As described above, the processing shown in FIG. 14 specifies a pair of day factors that are included in the day factor matrix D (n) and have a correlation between them. A method of deciding whether or not a correlation is not limited to the example shown in FIG. 14. For example, the evaluating portion 14 can determine a value showing uniqueness (for example, t test value) of a day factor included in the day factor matrix D (n), and judge whether or not there is a correlation based on whether or not that value exceeds a threshold value.
Moreover, the evaluating portion 14 calculates forecast precision of a forecast value of a variation in degree of use of a Web site calculated using D (n) and A (n) (Op 309 in FIG. 10). For example, using D (n) and A (n), the evaluating portion 14 calculates forecast data for a time period with respect to which actual measured data has been obtained, and compares the actual measured data with the forecast data, thereby allowing data showing forecast precision to be obtained. That is, the data showing forecast precision is data showing the degree of suitability of D (n) and A (n) to use for forecasting.
Now, as an example, the following describes a case where D (n) and A (n) are data calculated regarding variations in degree of use of a Web site in the period of time between Jan. 1, 2006 and Dec. 31, 2006, and performance data showing variations in degree of use of the Web site in the period of time between Jan. 1, 2007 and Dec. 31, 2007 has been obtained. In this case, the evaluating portion 14 creates a matrix D_{2007 }representing day factors in the period of time between Jan. 1, 2007 and Dec. 31, 2007 with respect to each day factor included in D (n). Using this matrix D_{2007}, according to the above equation (5), a matrix T_{2007 }representing forecast values of variations in degree of use of the Web site in the period of time between Jan. 1, 2007 and Dec. 31, 2007 can be calculated. The forecast values of variations in degree of use of the Web site represented by this matrix T_{2007 }are compared with the performance data. FIG. 15 is a diagram in which forecast values of variations represented by the matrix T_{2007 }and actual measured values of variations represented by the performance data are plotted on a graph where the horizontal axis indicates a time t and the vertical axis indicates the degree of use Y. In FIG. 15, a curve f indicated by a solid line represents a variation in actual measured value and a curve g indicated by a broken line represents a variation in forecast value. For example, the evaluating portion 14 calculates an indicator H using an area S_{f }between a straight line Y=0 and the curve f and an area S_{fg }between the curve f and the curve g according to an equation (7) below.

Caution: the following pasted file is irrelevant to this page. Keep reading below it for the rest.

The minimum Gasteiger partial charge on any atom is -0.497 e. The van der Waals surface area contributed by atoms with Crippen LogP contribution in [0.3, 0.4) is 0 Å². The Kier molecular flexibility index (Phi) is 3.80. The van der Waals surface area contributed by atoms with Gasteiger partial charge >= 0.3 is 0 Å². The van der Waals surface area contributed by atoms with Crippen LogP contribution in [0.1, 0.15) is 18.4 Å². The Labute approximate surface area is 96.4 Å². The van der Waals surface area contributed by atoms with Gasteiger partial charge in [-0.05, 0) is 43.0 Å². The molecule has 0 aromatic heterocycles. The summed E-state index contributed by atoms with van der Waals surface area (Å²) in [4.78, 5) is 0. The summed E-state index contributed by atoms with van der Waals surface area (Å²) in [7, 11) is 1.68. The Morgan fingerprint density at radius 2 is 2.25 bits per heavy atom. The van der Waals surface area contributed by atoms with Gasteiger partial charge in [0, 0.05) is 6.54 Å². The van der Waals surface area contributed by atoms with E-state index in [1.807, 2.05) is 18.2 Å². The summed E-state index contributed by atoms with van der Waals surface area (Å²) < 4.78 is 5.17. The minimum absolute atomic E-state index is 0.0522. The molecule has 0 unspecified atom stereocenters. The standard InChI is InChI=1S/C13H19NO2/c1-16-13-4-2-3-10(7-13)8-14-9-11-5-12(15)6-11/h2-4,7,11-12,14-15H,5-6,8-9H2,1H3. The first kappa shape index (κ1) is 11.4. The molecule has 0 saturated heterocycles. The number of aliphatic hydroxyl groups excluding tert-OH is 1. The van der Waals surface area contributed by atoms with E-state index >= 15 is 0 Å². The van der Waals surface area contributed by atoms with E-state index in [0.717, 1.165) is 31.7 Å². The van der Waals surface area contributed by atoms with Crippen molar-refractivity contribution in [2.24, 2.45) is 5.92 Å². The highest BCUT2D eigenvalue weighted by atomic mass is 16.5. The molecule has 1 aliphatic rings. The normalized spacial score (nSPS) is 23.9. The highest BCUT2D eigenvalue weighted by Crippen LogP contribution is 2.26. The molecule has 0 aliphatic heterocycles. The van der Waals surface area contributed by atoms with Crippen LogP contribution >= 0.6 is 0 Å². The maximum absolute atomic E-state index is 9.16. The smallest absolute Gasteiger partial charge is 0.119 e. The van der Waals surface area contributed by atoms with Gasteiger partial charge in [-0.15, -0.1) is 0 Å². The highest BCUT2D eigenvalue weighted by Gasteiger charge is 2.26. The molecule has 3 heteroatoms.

H=1−(S _{fg} /S _{f}) (7)